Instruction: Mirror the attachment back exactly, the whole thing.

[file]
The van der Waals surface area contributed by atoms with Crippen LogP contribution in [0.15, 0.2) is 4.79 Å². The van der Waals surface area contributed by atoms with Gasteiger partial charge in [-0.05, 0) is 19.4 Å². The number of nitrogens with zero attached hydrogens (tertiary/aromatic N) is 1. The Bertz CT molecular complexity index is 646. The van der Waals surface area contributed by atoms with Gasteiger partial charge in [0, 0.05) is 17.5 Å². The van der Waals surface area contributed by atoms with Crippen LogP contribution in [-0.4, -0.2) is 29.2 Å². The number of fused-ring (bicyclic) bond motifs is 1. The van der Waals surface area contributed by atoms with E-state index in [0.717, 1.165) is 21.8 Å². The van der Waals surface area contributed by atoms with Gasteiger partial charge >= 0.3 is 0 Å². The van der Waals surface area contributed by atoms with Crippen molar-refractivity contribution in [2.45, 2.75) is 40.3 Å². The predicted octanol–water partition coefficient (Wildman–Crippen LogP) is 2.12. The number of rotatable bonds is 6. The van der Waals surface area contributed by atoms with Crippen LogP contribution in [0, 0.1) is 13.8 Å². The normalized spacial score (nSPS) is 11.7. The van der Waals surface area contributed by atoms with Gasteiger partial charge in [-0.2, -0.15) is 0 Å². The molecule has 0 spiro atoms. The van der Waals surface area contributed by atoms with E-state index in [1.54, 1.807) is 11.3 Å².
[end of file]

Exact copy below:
The van der Waals surface area contributed by atoms with Crippen LogP contribution in [0.15, 0.2) is 4.79 Å². The van der Waals surface area contributed by atoms with Gasteiger partial charge in [-0.05, 0) is 19.4 Å². The number of nitrogens with zero attached hydrogens (tertiary/aromatic N) is 1. The Bertz CT molecular complexity index is 646. The van der Waals surface area contributed by atoms with Gasteiger partial charge in [0, 0.05) is 17.5 Å². The van der Waals surface area contributed by atoms with Crippen LogP contribution in [-0.4, -0.2) is 29.2 Å². The number of fused-ring (bicyclic) bond motifs is 1. The van der Waals surface area contributed by atoms with E-state index in [0.717, 1.165) is 21.8 Å². The van der Waals surface area contributed by atoms with Gasteiger partial charge >= 0.3 is 0 Å². The van der Waals surface area contributed by atoms with Crippen molar-refractivity contribution in [2.45, 2.75) is 40.3 Å². The predicted octanol–water partition coefficient (Wildman–Crippen LogP) is 2.12. The number of rotatable bonds is 6. The van der Waals surface area contributed by atoms with Crippen LogP contribution in [0, 0.1) is 13.8 Å². The normalized spacial score (nSPS) is 11.7. The van der Waals surface area contributed by atoms with Gasteiger partial charge in [-0.2, -0.15) is 0 Å². The molecule has 0 spiro atoms. The van der Waals surface area contributed by atoms with E-state index in [1.54, 1.807) is 11.3 Å².